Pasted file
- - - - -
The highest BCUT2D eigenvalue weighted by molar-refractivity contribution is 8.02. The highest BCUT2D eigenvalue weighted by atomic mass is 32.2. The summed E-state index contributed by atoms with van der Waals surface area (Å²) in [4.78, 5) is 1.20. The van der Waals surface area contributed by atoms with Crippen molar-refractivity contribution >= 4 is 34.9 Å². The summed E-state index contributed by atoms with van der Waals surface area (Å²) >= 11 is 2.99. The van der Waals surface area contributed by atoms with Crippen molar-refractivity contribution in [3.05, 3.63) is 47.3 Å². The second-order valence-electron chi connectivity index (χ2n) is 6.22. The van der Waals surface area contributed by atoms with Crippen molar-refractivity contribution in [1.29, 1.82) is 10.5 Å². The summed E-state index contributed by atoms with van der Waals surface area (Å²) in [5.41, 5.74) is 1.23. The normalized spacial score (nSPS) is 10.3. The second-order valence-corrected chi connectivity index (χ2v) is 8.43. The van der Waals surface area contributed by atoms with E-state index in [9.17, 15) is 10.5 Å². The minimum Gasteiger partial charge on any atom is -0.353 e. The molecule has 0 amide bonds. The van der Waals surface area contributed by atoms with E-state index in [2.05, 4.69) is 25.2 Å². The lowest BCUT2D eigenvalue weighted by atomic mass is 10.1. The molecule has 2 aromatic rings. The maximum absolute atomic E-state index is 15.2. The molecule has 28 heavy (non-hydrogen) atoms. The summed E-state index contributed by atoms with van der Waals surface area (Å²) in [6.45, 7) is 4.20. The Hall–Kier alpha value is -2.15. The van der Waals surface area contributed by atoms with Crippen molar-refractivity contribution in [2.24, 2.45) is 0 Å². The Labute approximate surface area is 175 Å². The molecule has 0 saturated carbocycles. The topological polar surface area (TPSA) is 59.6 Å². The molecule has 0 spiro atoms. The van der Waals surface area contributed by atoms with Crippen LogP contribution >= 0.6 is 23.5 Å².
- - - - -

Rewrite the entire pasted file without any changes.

The highest BCUT2D eigenvalue weighted by molar-refractivity contribution is 8.02. The highest BCUT2D eigenvalue weighted by atomic mass is 32.2. The summed E-state index contributed by atoms with van der Waals surface area (Å²) in [4.78, 5) is 1.20. The van der Waals surface area contributed by atoms with Crippen molar-refractivity contribution >= 4 is 34.9 Å². The summed E-state index contributed by atoms with van der Waals surface area (Å²) >= 11 is 2.99. The van der Waals surface area contributed by atoms with Crippen molar-refractivity contribution in [3.05, 3.63) is 47.3 Å². The second-order valence-electron chi connectivity index (χ2n) is 6.22. The van der Waals surface area contributed by atoms with Crippen molar-refractivity contribution in [1.29, 1.82) is 10.5 Å². The summed E-state index contributed by atoms with van der Waals surface area (Å²) in [5.41, 5.74) is 1.23. The normalized spacial score (nSPS) is 10.3. The second-order valence-corrected chi connectivity index (χ2v) is 8.43. The van der Waals surface area contributed by atoms with E-state index in [9.17, 15) is 10.5 Å². The minimum Gasteiger partial charge on any atom is -0.353 e. The molecule has 0 amide bonds. The van der Waals surface area contributed by atoms with E-state index in [2.05, 4.69) is 25.2 Å². The lowest BCUT2D eigenvalue weighted by atomic mass is 10.1. The molecule has 2 aromatic rings. The maximum absolute atomic E-state index is 15.2. The molecule has 28 heavy (non-hydrogen) atoms. The summed E-state index contributed by atoms with van der Waals surface area (Å²) in [6.45, 7) is 4.20. The Hall–Kier alpha value is -2.15. The van der Waals surface area contributed by atoms with Crippen molar-refractivity contribution in [2.24, 2.45) is 0 Å². The Labute approximate surface area is 175 Å². The molecule has 0 saturated carbocycles. The topological polar surface area (TPSA) is 59.6 Å². The molecule has 0 spiro atoms. The van der Waals surface area contributed by atoms with Crippen LogP contribution >= 0.6 is 23.5 Å².